The bottom end is a big presence on Bruno Råberg's Ascensio, fitting for a bassist-led quartet... a solid, emphatic heartbeat for the rest of the band to contend with.
Bassist Bruno Råberg, the Swedish-born Berklee educator, incorporated a foundation of Scandinavian folk tunes in his previous Orbis outing, Presence ; as he does here. Shifting meters, unusual time signatures, a muscular rhythmic pulse behind the front line horns, combined with a drummer (Marcello Pelitteri) who divides the spaces with the snap and pop of emphatic punctuations. Add to this the ineffable "Scandinavian tinge," and Ascensio has a sound that seems familiar and foreign at the same time.
Råberg's bass voice is insistent, an ever-looming presence for the hornsPhil Grenadier on trumpet and Alan Chase on soprano and alto saxto weave their sinuous lines around. The piano-less quartet is more often associated with the free jazz arena, but Ascensio is a Råberg-composed effort. His tunes are a bit off-kilter (to the American ear) but highly accessible, with flowing melodies and a structure that allows lots of room for front line soloing. Both horn men are stellar in their team and individual efforts therein. Chase has a relaxed approach, full of cool logic; and Grenadier can at times sound slightly anguished, a scratchy Miles Davis '58 Milestones tone, stretching his lines then turning around and biting them off.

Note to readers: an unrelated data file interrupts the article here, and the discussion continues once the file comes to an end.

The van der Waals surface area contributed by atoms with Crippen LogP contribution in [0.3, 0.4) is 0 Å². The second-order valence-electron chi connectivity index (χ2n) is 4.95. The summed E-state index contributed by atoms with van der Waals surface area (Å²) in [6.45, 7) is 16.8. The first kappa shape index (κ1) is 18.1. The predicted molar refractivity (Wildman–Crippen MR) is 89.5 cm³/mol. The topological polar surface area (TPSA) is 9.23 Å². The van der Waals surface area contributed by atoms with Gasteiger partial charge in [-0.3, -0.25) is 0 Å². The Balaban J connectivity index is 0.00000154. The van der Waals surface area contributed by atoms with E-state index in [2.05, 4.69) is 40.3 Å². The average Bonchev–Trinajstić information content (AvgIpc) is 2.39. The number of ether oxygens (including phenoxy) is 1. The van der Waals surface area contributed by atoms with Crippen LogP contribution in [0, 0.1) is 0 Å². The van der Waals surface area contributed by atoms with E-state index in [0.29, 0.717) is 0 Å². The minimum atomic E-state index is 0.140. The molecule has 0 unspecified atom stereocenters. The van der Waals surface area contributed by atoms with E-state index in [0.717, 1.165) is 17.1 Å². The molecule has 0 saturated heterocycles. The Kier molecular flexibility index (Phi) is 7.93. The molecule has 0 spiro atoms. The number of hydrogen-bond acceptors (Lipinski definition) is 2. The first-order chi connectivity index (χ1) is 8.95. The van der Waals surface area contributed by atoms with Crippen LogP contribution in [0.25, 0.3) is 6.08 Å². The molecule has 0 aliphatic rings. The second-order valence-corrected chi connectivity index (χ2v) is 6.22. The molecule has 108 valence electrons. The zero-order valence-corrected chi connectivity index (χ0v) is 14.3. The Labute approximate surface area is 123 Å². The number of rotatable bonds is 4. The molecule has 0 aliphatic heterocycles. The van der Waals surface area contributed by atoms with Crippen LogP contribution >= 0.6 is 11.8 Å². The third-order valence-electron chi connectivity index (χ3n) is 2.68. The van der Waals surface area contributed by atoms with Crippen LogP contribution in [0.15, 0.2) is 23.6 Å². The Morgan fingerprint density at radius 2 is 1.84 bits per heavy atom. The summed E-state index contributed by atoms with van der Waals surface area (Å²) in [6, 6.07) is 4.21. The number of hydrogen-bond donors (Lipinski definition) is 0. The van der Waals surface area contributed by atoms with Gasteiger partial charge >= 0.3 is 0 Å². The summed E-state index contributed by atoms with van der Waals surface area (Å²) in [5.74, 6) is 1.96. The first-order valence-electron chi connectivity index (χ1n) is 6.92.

The title track opens with a gravelly bowed bass, with the horns supplying a jerky rhythm before the roll into some clean unison blowing leading into two truly entrancing, back-to-back horn solos. The highlight in a highlight-filled outing.
I love jazz because next to my kids, it's the love of my life.
I was first exposed to jazz by Joe Rico from a tiny station in Niagara Falls in 1954 when I was 13.
The best show I ever attended was Maynard Ferguson who blew the roof off Massey Hall in the late 50s.
My advice to new listeners is to listen to everything you can and then listen again.